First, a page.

It's been a glorious day today. Which wouldn't be so much of a problem, but I had to give up on my run before I'd finished because I just couldn't carry on in the heat. The Great North Run is 4 weeks tomorrow, and being ill a week or two back has really set back my training. I've lost a great deal of my fitness and I've moved from thinking about running the whole way to thinking it'll be run-walk. Not what I planned, but neither was the chest infection. I was going to do a 10m race next weekend, but seeing as I had to stop 3 miles into my 4 mile run today and walk the rest of the way home, I've had to accept that that isn't going to happen.
I was at West Jesmond metro before, waiting for a train to my friend's place. There was a girl on the platform, seemingly on the phone to a rather dim National Rail Enquiries operative who seemed to take an age to respond to her simple query about when the next train from Newcastle to Durham was.
As we got on the train, I noticed that the label on her top was out. It was a colourful top, one of those halternecks that also ties round your middle. She was facing away from me, but the label was pretty obvious, so I got her attention to let her know. She tucked it back in, joking that if it'd been designer she would have left it sticking out.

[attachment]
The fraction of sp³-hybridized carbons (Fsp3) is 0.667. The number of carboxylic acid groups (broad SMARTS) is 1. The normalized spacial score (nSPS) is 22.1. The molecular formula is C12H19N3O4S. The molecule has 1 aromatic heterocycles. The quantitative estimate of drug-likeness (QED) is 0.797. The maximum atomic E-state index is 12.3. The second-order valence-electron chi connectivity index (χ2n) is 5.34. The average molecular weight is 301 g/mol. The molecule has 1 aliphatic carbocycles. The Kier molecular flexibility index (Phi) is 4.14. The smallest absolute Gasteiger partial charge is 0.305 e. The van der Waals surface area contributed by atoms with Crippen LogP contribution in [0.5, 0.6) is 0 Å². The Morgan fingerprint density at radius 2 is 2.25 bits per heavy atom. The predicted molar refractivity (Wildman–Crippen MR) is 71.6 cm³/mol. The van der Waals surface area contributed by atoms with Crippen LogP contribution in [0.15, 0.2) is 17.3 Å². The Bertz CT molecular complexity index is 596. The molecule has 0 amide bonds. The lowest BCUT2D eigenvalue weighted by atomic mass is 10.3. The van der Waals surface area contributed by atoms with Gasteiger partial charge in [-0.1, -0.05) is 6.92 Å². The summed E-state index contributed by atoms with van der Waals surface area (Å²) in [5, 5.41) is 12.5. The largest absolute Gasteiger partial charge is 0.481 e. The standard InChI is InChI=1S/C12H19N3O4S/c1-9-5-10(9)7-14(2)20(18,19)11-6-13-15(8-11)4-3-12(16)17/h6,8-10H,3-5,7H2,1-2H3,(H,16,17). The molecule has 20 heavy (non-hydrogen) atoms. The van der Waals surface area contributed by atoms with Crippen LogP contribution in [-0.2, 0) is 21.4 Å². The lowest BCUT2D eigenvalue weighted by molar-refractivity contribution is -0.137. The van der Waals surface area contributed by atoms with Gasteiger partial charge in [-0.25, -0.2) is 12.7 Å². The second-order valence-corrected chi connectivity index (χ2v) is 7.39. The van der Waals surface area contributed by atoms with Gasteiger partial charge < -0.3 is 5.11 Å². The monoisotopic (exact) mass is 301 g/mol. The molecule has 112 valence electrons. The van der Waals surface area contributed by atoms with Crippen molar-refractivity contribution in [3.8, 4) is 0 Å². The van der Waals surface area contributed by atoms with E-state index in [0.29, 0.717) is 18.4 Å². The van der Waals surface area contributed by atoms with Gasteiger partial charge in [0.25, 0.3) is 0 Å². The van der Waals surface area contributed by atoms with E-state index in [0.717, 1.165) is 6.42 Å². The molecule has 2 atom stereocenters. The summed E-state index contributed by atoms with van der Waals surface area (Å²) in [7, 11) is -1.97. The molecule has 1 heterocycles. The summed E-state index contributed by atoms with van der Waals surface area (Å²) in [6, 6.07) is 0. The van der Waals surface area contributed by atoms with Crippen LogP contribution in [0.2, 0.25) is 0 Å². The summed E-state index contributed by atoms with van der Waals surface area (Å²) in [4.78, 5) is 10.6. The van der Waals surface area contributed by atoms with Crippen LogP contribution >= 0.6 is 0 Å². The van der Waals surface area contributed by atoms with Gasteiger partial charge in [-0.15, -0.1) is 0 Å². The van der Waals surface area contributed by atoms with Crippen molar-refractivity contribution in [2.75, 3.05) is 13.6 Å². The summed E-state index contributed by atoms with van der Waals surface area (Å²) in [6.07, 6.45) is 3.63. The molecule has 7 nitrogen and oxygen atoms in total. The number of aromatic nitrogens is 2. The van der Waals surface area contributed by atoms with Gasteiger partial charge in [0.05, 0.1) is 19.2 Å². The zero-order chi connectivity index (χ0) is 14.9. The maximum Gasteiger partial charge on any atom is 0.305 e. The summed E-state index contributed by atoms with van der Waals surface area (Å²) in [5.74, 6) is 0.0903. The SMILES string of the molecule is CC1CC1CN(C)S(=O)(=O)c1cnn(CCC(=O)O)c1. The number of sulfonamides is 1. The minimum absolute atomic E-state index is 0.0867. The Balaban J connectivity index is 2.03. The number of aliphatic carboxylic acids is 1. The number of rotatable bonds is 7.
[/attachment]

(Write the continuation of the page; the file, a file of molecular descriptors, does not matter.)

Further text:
I got off the train before she did. I wanted to tell her to enjoy her night, but I wimped out. It's strange how in some ways I'm friendly and chatty, but in some situations I turn incredibly shy. On Tuesday I came across some people in work putting make up on in the ladies. I asked if they were going out and they told me they were going out for a meal. But instead of asking where, I skipped that step of the conversation and just said 'have a nice night'. I felt antsy as I left the loos, as if I'd bended the rules of socialising.
Maybe I just need to relax. But if anyone does have any tips beyond 'just take a deep breath and smile' then I'd be glad to hear them. I find it hard to believe people really do want to be friends with me, sometimes. And I think nerves are part of the reason why. When my friends came over for tapas the other week, I felt pressured to make sure the food was as good, the conversation as scintillating, the night was as much fun as when we'd eaten at theirs. And really, as long as everyone enjoys the food and company, does the comparison really matter?